More recent innovations in wheelchair seat tilt systems have led to automated tilt systems. Automated tilt systems generally include a wheelchair seat frame that is pivotally supported by a wheelchair base. The base typically includes a pair of spaced apart side frames. The wheelchair seat spans between the side frames. The wheelchair seat is generally provided with a rear laterally extending cross tube. The cross tube has opposing ends. These opposing ends pivotally engage the spaced apart side frames. The seat frame further includes side tubes and a front cross tube. The front and rear cross tubes and the side tubes are triangulated to form a rigid seat frame. Most conventional seat frames include a clevis on the front of the base frame and a clevis on the front of the seat frame for receiving opposing ends of a linear actuator. The actuator is extended and contracted by a motor. Contracting the actuator causes the front end of the seat frame to rise upwards, and extending the actuator causes the seat frame to lower back down.

This arrangement was originally problematic in that the actuator provided the sole support for the front end of wheelchair seat. This was not the most stable environment for the wheelchair occupant. To overcome this instability, braces were provided to support, or to provide supplemental support, for the wheelchair seat. The braces most often appear on opposing sides of the seat frame. The braces usually have a lower end pivotally attached to the wheelchair base and an upper end pivotally attached to the seat frame.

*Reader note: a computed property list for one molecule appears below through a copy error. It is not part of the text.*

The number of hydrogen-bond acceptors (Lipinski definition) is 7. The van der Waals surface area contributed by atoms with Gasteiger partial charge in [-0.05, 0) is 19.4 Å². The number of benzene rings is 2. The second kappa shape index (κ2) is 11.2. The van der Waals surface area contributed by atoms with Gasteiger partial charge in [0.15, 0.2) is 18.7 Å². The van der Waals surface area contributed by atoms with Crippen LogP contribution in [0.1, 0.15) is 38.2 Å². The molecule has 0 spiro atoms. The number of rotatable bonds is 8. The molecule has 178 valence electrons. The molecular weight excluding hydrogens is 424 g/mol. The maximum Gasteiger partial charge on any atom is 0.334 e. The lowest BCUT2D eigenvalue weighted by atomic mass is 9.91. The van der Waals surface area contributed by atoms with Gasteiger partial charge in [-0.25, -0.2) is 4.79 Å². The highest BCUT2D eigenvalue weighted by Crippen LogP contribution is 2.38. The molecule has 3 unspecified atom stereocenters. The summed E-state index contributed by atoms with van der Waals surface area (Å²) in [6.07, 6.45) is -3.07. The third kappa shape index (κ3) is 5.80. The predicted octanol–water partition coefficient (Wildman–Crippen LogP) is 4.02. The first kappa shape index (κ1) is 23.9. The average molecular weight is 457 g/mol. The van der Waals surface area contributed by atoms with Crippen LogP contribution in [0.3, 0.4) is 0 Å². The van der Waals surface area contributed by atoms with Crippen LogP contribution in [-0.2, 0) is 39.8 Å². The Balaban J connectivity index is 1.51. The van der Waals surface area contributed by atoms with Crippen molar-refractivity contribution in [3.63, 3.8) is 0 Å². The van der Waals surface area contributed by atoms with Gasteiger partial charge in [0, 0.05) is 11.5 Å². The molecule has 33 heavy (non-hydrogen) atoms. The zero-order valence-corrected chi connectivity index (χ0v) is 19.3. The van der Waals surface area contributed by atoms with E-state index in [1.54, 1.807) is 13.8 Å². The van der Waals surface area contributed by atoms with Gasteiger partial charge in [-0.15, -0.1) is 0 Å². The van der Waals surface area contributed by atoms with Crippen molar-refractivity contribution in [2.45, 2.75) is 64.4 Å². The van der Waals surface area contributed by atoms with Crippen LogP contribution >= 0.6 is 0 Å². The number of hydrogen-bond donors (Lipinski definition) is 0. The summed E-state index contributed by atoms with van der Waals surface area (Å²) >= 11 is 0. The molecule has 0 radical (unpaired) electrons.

Until the more recent past, a common problem that remained in wheelchair tilt systems was associated with the center of gravity of the wheelchair occupant. Most tilt systems employed a fixed pivot axis upon which the wheelchair seat was tilted. As the wheelchair seat tilted back the wheelchair occupant's center of gravity shifted. This shift in the center of gravity was undesirable because it is most desirable to maintain the wheelchair occupant's center of gravity in an area over and between the front casters and the rear or drive wheels of the wheelchair. Distributing the wheelchair occupant's center of gravity in this area provides optimum control over the wheelchair and reduces the risk of the wheelchair's inadvertently tilting forwardly or rearwardly over. To meet this need, wheelchair seat frames have been mounted to the wheelchair base on a movable pivot that moves forward as the seat frame is tilted back. This maintains the wheelchair occupant's center of gravity in an area above and between the front caster and the drive wheels of the wheelchair. To facilitate the movement of the seat frame pivot points, an intermediate frame is employed. The intermediate frame is a bulky frame structure that is fixedly attached to the top of the wheelchair base. The intermediate frame has opposing side each of which embody a sliding pivot. The seat frame is coupled to the sliding pivot. As the seat frame is tilted back, the seat frame slides forward relative to the intermediate frame, shifting the wheelchair occupant's center of gravity forward to maintain the wheelchair occupant's center gravity between the front casters and the drive wheels of the wheelchair.